Posted by: Corri van de Stege | August 19, 2007

The Armchair Traveller challenge, number 5.

(winner of the Man Booker Prize 2006).

Kiran Desai’s The Inheritance of Loss  is the fourth book for my Armchair Traveller challenge, fifth if I include In Search of Adam and my visit to the north of England as well, and I have revealed some of the content in my previous blog, reading the book whilst travelling for work. 

The Inheritance of Loss takes us to an isolated village in the Himalayas, the Kanchenjunga mountain, where Sai lives with her grandfather the Judge and with the Cook.  The opening chapters indicate that there is unrest because the three are surprised by a gang of intruders, still boys, who are looking for the Judge’s guns, and who take the opportunity to humiliate the Judge in front of the granddaughter and the cook. It’s a wonderful introduction to a story that zigzags back and for the between the present and the past, focusing on the three main characters, stuck together in this deserted place, with their hopes and dreams and, their pasts, shameful or poor or both. 

The first chapters set the pace which the book never loses, and we are introduced into the Judge’s uneasy and unsettling past, his humiliations in England and his inability to connect with his environment, wherever he lives, leaving behind a sorrowful and pathetic life, grappling with his own existence.  We move back and forth in Sai’s life and in Cook’s life, the three of them inextricably linked and all set in this remote part of India.  We are introduced to Biju, the Cook’s son who is supposedly making an enviable existence in New York but the reality is somewhat different, as he is carving a substandard living as worker in a variety of third rate restaurants and bakeries, unable to escape back to India as he is an illegal immigrant and therefore cynically he does not have a green card that will enable him to buy a ticket.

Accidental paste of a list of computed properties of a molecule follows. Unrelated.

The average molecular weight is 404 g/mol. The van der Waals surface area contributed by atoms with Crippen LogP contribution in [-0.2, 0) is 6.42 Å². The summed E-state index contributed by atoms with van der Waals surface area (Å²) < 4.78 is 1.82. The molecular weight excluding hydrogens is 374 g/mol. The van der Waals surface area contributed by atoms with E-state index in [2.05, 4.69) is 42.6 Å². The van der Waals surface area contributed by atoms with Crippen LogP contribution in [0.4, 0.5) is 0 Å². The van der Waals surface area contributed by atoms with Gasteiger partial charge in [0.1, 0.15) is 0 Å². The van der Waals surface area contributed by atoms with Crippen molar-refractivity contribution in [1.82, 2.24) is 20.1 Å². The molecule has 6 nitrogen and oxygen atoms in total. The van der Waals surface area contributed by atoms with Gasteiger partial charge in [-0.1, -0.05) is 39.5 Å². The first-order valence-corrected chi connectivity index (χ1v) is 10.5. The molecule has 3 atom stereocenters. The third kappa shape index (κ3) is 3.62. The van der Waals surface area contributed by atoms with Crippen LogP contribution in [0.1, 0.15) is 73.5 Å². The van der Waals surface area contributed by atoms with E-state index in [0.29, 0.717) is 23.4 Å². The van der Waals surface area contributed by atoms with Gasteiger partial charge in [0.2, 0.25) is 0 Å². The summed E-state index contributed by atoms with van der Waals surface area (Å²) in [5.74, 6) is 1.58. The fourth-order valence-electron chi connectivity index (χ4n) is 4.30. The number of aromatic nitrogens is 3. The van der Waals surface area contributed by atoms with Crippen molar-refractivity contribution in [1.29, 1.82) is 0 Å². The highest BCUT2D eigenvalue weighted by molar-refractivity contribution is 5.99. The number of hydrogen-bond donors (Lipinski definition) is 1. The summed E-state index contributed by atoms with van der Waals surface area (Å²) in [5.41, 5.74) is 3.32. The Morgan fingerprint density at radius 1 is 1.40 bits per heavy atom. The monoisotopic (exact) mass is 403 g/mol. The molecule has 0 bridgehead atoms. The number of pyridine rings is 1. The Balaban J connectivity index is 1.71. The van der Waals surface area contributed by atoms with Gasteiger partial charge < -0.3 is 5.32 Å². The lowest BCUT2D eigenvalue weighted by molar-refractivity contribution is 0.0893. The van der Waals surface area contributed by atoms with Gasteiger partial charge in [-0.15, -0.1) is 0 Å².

India is in turmoil still and through Sai’s tutor Gijan, with whom she falls promptly in love, we are drawn into the skirmishes and uprisings of the Ghurkas, who want independence and want a better life for themselves, no longer be the underdog.  The colonial past has left an indelible mark on the here and now, and Kiran Desai manages to show us glimpses, using sharp, crisp sentences, some very short, some going on like a complicated dance, that succeed in evoking the life in a country that is still grappling with its past and the influence of the British on their lives, forever changed, absorbed, a chameleon-like interference that they will never shake of. 

The book is immensely dense, the conversations at times hilarious the descriptions magical.  Nevertheless, at times it feels almost as if the author is overreaching herself, but she always manages to pick up again, never lets down the pace and never losing the majestic view that she gives us.  The odd hesitation, when you feel that you get a description gleaned from an encyclopaedia or a genuine travellers book are quickly overcome and we are constantly being drawn back into one of the characters’ life, either in the here and now or in their past, slowly linking up the mosaic into a wonderfully coherent whole. 

The portrait of Sai the young girl seems distant at times, we don’t get to know Sai’s real feelings, are just given the author’s descriptions, are kept guessing from snatches of dialogue, she remains a distant relative somehow.   On the other hand,  descriptions and seemingly genuine thoughts by the Judge or Cook are funny and full of witty understanding of the way people think and react.  At times I would have liked to know what Sai really felt, especially how she reacted to the very strange upbringing she had first in a convent and then with her grandfather.  However, towards the end of the book we are drawn into her response to Gijan’s betrayal, and this makes her a more rounded character than we have seen until then.

The writing is vibrant and he voice of the author comes through loud and clear.  She satirises the conversations beautifully and the sweeping narrative is magical.

And as far as travelling is concerned: I’d love to visit for real this isolated part of India, on the border with Nepal, the Himalayas and the villages dotted along. 

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Responses

  1. Your great review is timely because I have previously flagged this book as a possible vacation read. I think it’s solid now that I’ll bring it with me to PV. Himalayas bespeak thrill, and the dense writing is just up my alley. 🙂

  2. Enjoy Matt – it’s a great book and offers much more than I can provide in a short review. Have a good holiday 🙂

  3. I turn my head wondering how I can catch up with your reading. What you review here is so clear that it makes me rush to the bookseller’s and try to get the book. Let me se if I am lucky. Thanks, seachanges for sharing.

  4. Jose: I just love reading.. If only there was more time!


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